In the last blog we covered the 3 energy systems in some detail – so now let’s take a look at how the creatine phosphagen, lactic, and oxidative systems work simultaneously, and when each will predominate during team sports. 

One of the most important things to note about your team sport is the intensity and duration of efforts. As these are the main factors in dictating which energy system is supplying most ATP for that work. Remember that the creatine phosphagen system can supply energy for 1-10s, and the lactic for 20s – 4 minutes of maximal intensity work. While the aerobic system uses fats and carbs for lower-to more moderate intensity work for exercise 4 minutes and over.

So, you may be thinking that because your team sport is 1-2 hours or more in duration, you should be training predominately the aerobic system – lots of low intensity, long distance running to build up the foundations. This is common thinking, but this is a little off base, so let’s delve into the science and reasoning as to why that is, and how we can start training to optimise both your time spent training and your performance.

Most team sports are characterised by intermittent high intensity bursts of activity, followed by longer lower intensity periods, and even periods of complete recovery. And so all three energy systems are used according to the intensity, rhythm, and duration of these working intervals. We are using the anaerobic energy pathway during the active part of competition, and rely on aerobic pathways for lower intensity efforts, and for quick recovery and regeneration between high intensity repeated efforts.  

When we appropriately train these complex systems with our strength and conditioning interventions we can not only target ATP supply, but also a range of other variables specific to your team sport performance. Including facilitating recovery during game play, after competition, and between training sessions. These improvements are mainly due to enhanced recovery, slower onset and decreased fatigue, and energy system and nervous system efficiency. They can also help with ensuring peak performance by;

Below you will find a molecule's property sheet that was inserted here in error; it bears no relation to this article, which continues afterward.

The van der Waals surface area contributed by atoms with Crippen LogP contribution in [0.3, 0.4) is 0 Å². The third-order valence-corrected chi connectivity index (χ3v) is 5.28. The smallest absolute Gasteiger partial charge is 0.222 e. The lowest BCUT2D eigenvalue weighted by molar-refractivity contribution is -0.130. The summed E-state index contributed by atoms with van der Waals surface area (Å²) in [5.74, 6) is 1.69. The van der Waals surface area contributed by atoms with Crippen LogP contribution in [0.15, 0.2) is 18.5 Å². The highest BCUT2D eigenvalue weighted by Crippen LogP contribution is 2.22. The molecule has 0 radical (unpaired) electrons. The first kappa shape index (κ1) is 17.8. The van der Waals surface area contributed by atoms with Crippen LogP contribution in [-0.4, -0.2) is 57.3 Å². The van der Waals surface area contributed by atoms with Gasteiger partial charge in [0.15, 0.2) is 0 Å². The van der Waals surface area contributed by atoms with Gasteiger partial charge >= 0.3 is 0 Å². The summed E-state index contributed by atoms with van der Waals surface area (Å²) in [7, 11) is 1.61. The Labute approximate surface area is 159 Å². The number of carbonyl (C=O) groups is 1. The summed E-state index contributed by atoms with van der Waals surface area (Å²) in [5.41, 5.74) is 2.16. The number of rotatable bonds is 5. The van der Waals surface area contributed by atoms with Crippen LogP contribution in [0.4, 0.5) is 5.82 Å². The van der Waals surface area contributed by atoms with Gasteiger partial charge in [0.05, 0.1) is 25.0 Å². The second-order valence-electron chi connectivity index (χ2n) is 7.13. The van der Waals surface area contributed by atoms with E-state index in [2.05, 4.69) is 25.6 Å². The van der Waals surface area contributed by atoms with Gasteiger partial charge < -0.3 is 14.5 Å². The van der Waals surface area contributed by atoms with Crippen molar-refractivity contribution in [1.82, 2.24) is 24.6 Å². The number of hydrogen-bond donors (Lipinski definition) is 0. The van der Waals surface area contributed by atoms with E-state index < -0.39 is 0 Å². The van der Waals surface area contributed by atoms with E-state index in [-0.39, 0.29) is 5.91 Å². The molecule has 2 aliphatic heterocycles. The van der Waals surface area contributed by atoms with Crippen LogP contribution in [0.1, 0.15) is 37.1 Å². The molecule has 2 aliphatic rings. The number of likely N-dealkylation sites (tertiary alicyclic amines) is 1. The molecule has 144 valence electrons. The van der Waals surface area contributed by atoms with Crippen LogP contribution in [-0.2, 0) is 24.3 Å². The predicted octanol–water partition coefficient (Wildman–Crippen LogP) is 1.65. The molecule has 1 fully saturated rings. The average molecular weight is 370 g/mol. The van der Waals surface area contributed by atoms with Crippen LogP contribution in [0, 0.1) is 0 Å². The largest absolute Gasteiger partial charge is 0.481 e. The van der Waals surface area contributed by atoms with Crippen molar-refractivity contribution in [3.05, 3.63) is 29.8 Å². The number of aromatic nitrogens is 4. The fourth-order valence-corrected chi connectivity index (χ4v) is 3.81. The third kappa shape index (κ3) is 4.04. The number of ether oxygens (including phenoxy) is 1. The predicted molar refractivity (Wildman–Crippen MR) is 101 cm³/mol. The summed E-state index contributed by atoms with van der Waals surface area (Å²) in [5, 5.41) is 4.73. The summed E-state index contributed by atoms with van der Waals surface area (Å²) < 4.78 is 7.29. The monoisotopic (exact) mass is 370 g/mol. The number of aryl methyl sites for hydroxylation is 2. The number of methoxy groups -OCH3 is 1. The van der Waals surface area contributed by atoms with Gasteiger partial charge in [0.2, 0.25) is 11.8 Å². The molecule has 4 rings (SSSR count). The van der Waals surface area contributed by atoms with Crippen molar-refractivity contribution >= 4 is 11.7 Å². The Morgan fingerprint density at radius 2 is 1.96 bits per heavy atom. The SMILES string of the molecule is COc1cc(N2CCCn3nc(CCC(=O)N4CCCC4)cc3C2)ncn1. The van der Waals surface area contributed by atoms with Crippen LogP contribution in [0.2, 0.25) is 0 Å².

1. Recruitment of different muscle fibre types (development of tension, improved velocity and power),
2. Improved coordination of muscle fibres (better motor control, increased strength for collisions or contested possessions)
3. Recoverability on the field (lactic acid shuttling capabilities),

Now here are a few main things that I want you to take away and implement –
1. Because the anaerobic systems are the main energy provider for high-intensity efforts of 1 to about 120 seconds, we need to spend some time here in our training.
2. Including resistance training into your weekly schedule will develop anaerobic capacity and muscle endurance for short duration efforts (10 seconds – 1.5 minutes) in game. These gains in capacity and performance are only possible as a result of increasing your foundations of maximum strength and muscular endurance. Exercises performed in the gym should be focused on individual, and sport specific parameters, and volumes (sets,reps) and intensities (load,efforts), should also be considered.
3. Research has shown time and again that high intensity interval training is superior to lower intensity, long duration training for deriving many anaerobic and aerobic adaptations. And may actually be superior for improving VO2max (an indicator of aerobic capacity), as well as being more time efficient.
4. High intensity intervals should be prescribed according to the intensity, rhythm, and duration of these game-like working intervals. 

Last key takeaway (and this is an important one), if you are a team sport athlete you are NOT an endurance athlete, and you shouldn’t train like you are entering a marathon. Appropriately training the 3 energy systems for your chosen sport may require customised programming, but starting with this knowledge around physiological requirements is the foundation to improving performance (and recovery), and minimising injury risk.